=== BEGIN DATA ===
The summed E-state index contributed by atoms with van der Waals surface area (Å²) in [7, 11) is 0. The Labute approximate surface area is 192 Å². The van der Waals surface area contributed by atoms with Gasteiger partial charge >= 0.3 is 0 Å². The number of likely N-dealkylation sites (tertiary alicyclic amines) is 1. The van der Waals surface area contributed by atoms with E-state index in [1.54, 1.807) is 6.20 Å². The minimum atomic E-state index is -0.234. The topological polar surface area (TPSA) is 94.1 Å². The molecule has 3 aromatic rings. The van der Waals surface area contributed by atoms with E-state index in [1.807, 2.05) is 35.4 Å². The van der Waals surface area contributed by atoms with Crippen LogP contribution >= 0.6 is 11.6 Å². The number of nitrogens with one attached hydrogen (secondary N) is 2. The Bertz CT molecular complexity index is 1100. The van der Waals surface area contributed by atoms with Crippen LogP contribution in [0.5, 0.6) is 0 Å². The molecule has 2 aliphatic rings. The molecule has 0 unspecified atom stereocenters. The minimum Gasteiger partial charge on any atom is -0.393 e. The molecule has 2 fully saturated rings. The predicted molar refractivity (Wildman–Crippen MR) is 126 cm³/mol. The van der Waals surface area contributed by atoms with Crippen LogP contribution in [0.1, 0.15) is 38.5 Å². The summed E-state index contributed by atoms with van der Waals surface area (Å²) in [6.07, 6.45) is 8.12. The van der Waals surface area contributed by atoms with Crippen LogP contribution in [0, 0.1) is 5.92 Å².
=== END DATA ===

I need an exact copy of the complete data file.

The summed E-state index contributed by atoms with van der Waals surface area (Å²) in [7, 11) is 0. The Labute approximate surface area is 192 Å². The van der Waals surface area contributed by atoms with Gasteiger partial charge >= 0.3 is 0 Å². The number of likely N-dealkylation sites (tertiary alicyclic amines) is 1. The van der Waals surface area contributed by atoms with E-state index in [1.54, 1.807) is 6.20 Å². The minimum atomic E-state index is -0.234. The topological polar surface area (TPSA) is 94.1 Å². The molecule has 3 aromatic rings. The van der Waals surface area contributed by atoms with E-state index in [1.807, 2.05) is 35.4 Å². The van der Waals surface area contributed by atoms with Crippen LogP contribution >= 0.6 is 11.6 Å². The number of nitrogens with one attached hydrogen (secondary N) is 2. The Bertz CT molecular complexity index is 1100. The van der Waals surface area contributed by atoms with Crippen LogP contribution in [0.5, 0.6) is 0 Å². The molecule has 2 aliphatic rings. The molecule has 0 unspecified atom stereocenters. The minimum Gasteiger partial charge on any atom is -0.393 e. The molecule has 2 fully saturated rings. The predicted molar refractivity (Wildman–Crippen MR) is 126 cm³/mol. The van der Waals surface area contributed by atoms with Crippen LogP contribution in [0.1, 0.15) is 38.5 Å². The summed E-state index contributed by atoms with van der Waals surface area (Å²) in [6.07, 6.45) is 8.12. The van der Waals surface area contributed by atoms with Crippen LogP contribution in [0, 0.1) is 5.92 Å².